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'I don't control who signs the contracts', says Jason Holder as fresh controversy hits West Indies

Dubai: West Indies Test captain Jason Holder has said he is determined to avoid controversial off-the-field issues and focus on his main job of leading the Caribbean cricket side.

West Indies' Test captain Jason Holder. AP file image

West Indies' Test captain Jason Holder. AP file image

Responding to questions from media on the decisions by Darren Bravo, Marlon Samuels and Carlos Brathwaite to decline central contracts, Holder reiterated that he was powerless over such administrative matters and was more preoccupied with galvanising the West Indies' performances on the field, reports CMC.

All three players are members of the Test squad which finally won their first game in 19 months and the first on foreign soil in four years, when they beat Pakistan by five wickets in the third and final Test in Sharjah on Thursday.

"As I've said about all the negative things around West Indies cricket, those things are basically beyond my control," said Holder. "I can't control who signs contracts, I can't control who's here with me. All I can control is my destiny on the cricket field when I step over that line, and that goes for everybody in the dressing room."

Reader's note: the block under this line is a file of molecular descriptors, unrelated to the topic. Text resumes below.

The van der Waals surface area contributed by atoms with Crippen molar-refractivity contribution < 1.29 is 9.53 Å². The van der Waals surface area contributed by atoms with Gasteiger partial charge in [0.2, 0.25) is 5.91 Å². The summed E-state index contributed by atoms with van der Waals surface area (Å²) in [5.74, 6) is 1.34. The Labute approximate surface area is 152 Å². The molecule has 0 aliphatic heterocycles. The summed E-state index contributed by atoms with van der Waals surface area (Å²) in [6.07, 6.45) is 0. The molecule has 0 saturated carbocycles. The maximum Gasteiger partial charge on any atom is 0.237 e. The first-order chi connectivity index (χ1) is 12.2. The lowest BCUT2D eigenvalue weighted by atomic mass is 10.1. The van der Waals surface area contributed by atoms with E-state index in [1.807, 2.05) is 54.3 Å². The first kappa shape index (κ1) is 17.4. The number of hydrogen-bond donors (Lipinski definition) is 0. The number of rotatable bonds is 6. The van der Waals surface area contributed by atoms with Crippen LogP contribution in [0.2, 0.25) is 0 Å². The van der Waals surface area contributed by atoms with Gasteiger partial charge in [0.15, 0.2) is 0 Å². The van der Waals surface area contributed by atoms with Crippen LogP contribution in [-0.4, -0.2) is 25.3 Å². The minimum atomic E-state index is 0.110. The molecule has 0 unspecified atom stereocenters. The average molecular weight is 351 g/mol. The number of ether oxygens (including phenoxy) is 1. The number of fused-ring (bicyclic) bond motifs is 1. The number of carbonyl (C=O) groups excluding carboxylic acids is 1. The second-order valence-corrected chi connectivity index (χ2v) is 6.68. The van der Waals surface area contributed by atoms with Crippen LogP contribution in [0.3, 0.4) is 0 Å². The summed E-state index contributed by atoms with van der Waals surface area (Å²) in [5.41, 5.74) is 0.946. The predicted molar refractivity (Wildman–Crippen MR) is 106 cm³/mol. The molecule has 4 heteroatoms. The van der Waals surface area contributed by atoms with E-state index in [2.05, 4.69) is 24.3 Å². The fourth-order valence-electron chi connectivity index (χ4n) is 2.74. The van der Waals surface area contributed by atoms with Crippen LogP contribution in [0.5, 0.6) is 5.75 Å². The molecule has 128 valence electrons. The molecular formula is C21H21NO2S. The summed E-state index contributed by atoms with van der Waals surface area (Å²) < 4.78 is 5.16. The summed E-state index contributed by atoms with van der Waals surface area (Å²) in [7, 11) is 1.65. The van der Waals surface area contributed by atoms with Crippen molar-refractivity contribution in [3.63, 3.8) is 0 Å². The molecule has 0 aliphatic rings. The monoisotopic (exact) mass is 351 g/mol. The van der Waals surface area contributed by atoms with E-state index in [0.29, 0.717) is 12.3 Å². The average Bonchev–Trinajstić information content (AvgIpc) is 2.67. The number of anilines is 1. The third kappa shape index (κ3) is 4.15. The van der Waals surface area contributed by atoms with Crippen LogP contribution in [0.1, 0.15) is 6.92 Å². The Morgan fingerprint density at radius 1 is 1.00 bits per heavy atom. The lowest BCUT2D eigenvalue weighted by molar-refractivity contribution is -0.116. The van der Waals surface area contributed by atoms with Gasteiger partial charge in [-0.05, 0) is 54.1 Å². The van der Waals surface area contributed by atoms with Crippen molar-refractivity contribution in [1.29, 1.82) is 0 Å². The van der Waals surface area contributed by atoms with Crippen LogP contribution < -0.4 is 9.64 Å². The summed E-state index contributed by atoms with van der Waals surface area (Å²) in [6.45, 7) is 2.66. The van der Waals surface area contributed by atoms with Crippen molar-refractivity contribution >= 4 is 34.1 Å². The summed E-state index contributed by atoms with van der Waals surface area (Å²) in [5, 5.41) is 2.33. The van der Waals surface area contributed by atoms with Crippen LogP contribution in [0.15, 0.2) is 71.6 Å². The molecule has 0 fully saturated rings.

The West Indies Cricket Board (WICB) disclosed this week that Bravo, Samuels and Brathwaite had opted against retainer contracts for the year-long period ending September next year.

Bravo is the leader of the West Indies batting group, averaging 40 from 49 Tests, while Samuels is the side's seniormost player with 71 Tests and 187 One-Day Internationals (ODIs). Brathwaite, newly appointed Twenty20 skipper, is also a member of both the Test and ODI set-ups.

Their decision immediately raised question marks about their respective futures, but Holder said it was up to each payer to take responsibility for their own performances and careers.

"Us players have to be responsible for our own individual actions (and) take our own personal pride onto the cricket field and control cricket," he pointed out. "At the end of the day, that's the only thing we can control, and at the end of the day, cricket will be here to stay, and it's been here before us. So for me we just go out there and control (what we can) by playing good cricket."

West Indies wrapped up a difficult tour against Pakistan this week, losing the T20 and ODI series by 3-0 margins and succumbing 2-1 in the Test series. They now head to Zimbabwe for a tri-nation involving Sri Lanka and the hosts, which bowls off on 14 November.

Updated Date: Nov 06, 2016 17:07 PM

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